In the case of both PSAP vs hearing aid, it is possible that underlying medical or audiological conditions causing or contributing to hearing loss could be missed. Even something as simple as excessive cerumen (earwax) would not be identified by going the direct-to-consumer route. This has the potential to influence the accuracy of the hearing test and also limit the functionality of the devices. Additionally, introducing an object into your ear canal promotes the production of more wax, so daily use of hearing aids could contribute further to the issue.

If you suspect there might be any underlying issue with your hearing loss, or you are experiencing symptoms in addition to hearing loss, such as tinnitus, ear pain, dizziness, or vertigo, you should consult a professional for a full diagnostic audiogram prior to pursuing amplification, even if you choose not to go with traditional hearing aids.


PSAP vs Hearing Aids
Image Credit: ResearchGate.net

Traditional hearing aids are quite sophisticated, and the technology has come a long way regarding connectivity, hearing in noise, and ease-of-use features regarding rechargeability and user controls. Hearing aids can be as simple or complicated as the user wants. They can be programmed in a “set it and forget it” model, in which the user simply puts them on in the morning and takes them off before bed, allowing the hearing aids to transition in and out of different environments and make automatic, adaptive changes accordingly.

Other users like to stream media and call through their hearing aids via Bluetooth, change programs manually on a proprietary app, and use additional assistive listening devices such as remote microphones for more difficult listening environments. OTCs rely upon some degree of tech-savviness on the user’s part to self-administer the hearing test and use the programming algorithm. They also have some flexibility to make changes based on environment and volume control. PSAPs are more of an on/off device with some volume control.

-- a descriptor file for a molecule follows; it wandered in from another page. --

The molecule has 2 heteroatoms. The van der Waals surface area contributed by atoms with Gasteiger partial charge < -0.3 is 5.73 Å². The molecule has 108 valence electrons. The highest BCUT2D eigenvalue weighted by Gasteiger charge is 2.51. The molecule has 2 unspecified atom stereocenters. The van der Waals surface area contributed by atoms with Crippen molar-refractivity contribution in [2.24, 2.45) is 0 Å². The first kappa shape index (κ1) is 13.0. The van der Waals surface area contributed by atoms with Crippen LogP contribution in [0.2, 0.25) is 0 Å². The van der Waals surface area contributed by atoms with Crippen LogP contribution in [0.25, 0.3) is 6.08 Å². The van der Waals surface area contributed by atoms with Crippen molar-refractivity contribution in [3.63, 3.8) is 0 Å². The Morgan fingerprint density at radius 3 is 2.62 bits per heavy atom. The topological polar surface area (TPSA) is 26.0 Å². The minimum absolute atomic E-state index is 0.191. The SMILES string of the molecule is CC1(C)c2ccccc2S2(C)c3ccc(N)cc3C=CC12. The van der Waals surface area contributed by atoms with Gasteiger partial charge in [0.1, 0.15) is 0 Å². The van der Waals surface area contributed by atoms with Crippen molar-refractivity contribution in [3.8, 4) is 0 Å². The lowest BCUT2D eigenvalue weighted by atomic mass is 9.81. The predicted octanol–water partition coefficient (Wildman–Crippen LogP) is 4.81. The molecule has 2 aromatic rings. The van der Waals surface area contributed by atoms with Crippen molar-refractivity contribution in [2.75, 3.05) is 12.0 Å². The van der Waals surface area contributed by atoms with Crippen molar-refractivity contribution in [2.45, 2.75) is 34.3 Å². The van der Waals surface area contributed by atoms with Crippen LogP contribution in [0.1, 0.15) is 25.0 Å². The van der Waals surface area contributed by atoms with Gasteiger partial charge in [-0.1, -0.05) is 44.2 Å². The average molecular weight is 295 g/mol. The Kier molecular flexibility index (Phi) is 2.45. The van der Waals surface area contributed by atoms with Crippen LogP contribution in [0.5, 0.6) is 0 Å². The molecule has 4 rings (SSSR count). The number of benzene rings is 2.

Users who require more advanced technology in their daily life or, on the opposite end of the spectrum, who need more personalized guidance from a professional on the use of their devices, may find benefit in the added service component of traditional hearing aids. Other users on the fence about pursuing amplification or feeling confident in the user-directed application may do quite well with OTCs. For some users, PSAPs or OTCs may also serve as a stepping stone to ultimately pursue traditional hearing aids down the road.

PSAP vs Hearing Aid Conclusion

If you are considering amplification, obtaining a professional hearing test is always a good place to start. It will provide some peace of mind that you a good audiological and medical candidate for amplification, and you are not obligated to purchase hearing aids from that professional on that day. You may choose to look at your hearing test results and do some educated research on the best option for you based on your financial situation, hearing loss degree and type, and your lifestyle and technology needs.

erin edwards aud
Clinical Audiologist at Towson University | + posts

Erin Edwards received her Doctor of Audiology degree from Towson University in 2015 and her Ph.D. in Education and Leadership from Pacific University in 2022. She has worked with patients of all ages in a variety of settings and has a specific interest in cochlear implants, the relationship of hearing loss and dementia, and interdisciplinary healthcare.